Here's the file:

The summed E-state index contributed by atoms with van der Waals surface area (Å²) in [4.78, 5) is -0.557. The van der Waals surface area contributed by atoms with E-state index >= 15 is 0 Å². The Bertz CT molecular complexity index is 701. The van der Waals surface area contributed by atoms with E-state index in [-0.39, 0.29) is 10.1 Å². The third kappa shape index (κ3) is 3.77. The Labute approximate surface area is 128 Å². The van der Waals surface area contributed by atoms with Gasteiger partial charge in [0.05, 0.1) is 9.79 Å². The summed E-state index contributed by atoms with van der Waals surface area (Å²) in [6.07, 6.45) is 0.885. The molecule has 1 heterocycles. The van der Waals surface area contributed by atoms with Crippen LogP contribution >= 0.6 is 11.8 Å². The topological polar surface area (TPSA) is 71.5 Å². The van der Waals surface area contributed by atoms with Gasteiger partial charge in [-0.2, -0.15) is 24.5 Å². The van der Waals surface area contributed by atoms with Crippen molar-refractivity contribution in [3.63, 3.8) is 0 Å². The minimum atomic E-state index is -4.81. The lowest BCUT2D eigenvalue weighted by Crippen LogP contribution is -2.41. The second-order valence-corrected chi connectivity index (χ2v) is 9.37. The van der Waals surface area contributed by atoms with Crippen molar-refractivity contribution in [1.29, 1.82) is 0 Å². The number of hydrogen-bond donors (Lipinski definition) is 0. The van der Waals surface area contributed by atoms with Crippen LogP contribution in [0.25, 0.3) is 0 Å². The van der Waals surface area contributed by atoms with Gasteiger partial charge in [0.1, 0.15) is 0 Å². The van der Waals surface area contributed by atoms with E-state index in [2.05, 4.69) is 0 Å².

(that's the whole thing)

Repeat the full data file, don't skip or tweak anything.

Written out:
The summed E-state index contributed by atoms with van der Waals surface area (Å²) in [4.78, 5) is -0.557. The van der Waals surface area contributed by atoms with E-state index >= 15 is 0 Å². The Bertz CT molecular complexity index is 701. The van der Waals surface area contributed by atoms with E-state index in [-0.39, 0.29) is 10.1 Å². The third kappa shape index (κ3) is 3.77. The Labute approximate surface area is 128 Å². The van der Waals surface area contributed by atoms with Gasteiger partial charge in [0.05, 0.1) is 9.79 Å². The summed E-state index contributed by atoms with van der Waals surface area (Å²) in [6.07, 6.45) is 0.885. The molecule has 1 heterocycles. The van der Waals surface area contributed by atoms with Crippen LogP contribution >= 0.6 is 11.8 Å². The topological polar surface area (TPSA) is 71.5 Å². The van der Waals surface area contributed by atoms with Gasteiger partial charge in [-0.2, -0.15) is 24.5 Å². The van der Waals surface area contributed by atoms with Crippen molar-refractivity contribution in [3.63, 3.8) is 0 Å². The minimum atomic E-state index is -4.81. The lowest BCUT2D eigenvalue weighted by Crippen LogP contribution is -2.41. The second-order valence-corrected chi connectivity index (χ2v) is 9.37. The van der Waals surface area contributed by atoms with Crippen molar-refractivity contribution in [1.29, 1.82) is 0 Å². The number of hydrogen-bond donors (Lipinski definition) is 0. The van der Waals surface area contributed by atoms with Crippen LogP contribution in [0.25, 0.3) is 0 Å². The van der Waals surface area contributed by atoms with Gasteiger partial charge in [0.1, 0.15) is 0 Å². The van der Waals surface area contributed by atoms with E-state index in [2.05, 4.69) is 0 Å².